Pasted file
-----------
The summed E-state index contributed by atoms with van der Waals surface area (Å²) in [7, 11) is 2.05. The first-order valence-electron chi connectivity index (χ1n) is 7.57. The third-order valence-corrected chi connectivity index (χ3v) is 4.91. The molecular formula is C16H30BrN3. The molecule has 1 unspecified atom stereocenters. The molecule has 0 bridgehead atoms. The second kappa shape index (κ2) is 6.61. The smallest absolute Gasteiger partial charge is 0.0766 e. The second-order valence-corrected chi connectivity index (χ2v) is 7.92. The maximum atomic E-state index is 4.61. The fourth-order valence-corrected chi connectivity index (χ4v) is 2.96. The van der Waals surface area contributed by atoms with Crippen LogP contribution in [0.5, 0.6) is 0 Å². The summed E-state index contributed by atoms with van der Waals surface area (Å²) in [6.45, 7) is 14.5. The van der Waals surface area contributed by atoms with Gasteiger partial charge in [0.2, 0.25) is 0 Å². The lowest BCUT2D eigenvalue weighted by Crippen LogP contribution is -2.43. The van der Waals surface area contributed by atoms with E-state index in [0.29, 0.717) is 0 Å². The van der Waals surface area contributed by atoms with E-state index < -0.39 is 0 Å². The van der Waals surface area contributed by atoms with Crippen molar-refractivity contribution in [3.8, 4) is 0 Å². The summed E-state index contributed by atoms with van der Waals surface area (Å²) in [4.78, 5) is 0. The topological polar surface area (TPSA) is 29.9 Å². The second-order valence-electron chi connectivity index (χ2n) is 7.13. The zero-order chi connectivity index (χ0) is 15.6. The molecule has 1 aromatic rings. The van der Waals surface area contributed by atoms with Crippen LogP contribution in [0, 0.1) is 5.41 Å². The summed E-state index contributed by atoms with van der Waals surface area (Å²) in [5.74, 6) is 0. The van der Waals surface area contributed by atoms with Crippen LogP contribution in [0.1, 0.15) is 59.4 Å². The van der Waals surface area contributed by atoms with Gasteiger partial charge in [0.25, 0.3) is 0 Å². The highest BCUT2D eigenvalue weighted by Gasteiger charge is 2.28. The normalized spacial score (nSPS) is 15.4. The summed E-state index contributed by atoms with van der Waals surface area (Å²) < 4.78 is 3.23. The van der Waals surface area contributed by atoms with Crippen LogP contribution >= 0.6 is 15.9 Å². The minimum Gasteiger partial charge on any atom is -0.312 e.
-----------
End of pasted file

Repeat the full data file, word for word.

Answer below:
The summed E-state index contributed by atoms with van der Waals surface area (Å²) in [7, 11) is 2.05. The first-order valence-electron chi connectivity index (χ1n) is 7.57. The third-order valence-corrected chi connectivity index (χ3v) is 4.91. The molecular formula is C16H30BrN3. The molecule has 1 unspecified atom stereocenters. The molecule has 0 bridgehead atoms. The second kappa shape index (κ2) is 6.61. The smallest absolute Gasteiger partial charge is 0.0766 e. The second-order valence-corrected chi connectivity index (χ2v) is 7.92. The maximum atomic E-state index is 4.61. The fourth-order valence-corrected chi connectivity index (χ4v) is 2.96. The van der Waals surface area contributed by atoms with Crippen LogP contribution in [0.5, 0.6) is 0 Å². The summed E-state index contributed by atoms with van der Waals surface area (Å²) in [6.45, 7) is 14.5. The van der Waals surface area contributed by atoms with Gasteiger partial charge in [0.2, 0.25) is 0 Å². The lowest BCUT2D eigenvalue weighted by Crippen LogP contribution is -2.43. The van der Waals surface area contributed by atoms with E-state index in [0.29, 0.717) is 0 Å². The van der Waals surface area contributed by atoms with E-state index < -0.39 is 0 Å². The van der Waals surface area contributed by atoms with Crippen molar-refractivity contribution in [3.8, 4) is 0 Å². The summed E-state index contributed by atoms with van der Waals surface area (Å²) in [4.78, 5) is 0. The topological polar surface area (TPSA) is 29.9 Å². The second-order valence-electron chi connectivity index (χ2n) is 7.13. The zero-order chi connectivity index (χ0) is 15.6. The molecule has 1 aromatic rings. The van der Waals surface area contributed by atoms with Crippen LogP contribution in [0, 0.1) is 5.41 Å². The summed E-state index contributed by atoms with van der Waals surface area (Å²) in [5.74, 6) is 0. The van der Waals surface area contributed by atoms with Crippen LogP contribution in [0.1, 0.15) is 59.4 Å². The van der Waals surface area contributed by atoms with Gasteiger partial charge in [0.25, 0.3) is 0 Å². The highest BCUT2D eigenvalue weighted by Gasteiger charge is 2.28. The normalized spacial score (nSPS) is 15.4. The summed E-state index contributed by atoms with van der Waals surface area (Å²) < 4.78 is 3.23. The van der Waals surface area contributed by atoms with Crippen LogP contribution >= 0.6 is 15.9 Å². The minimum Gasteiger partial charge on any atom is -0.312 e.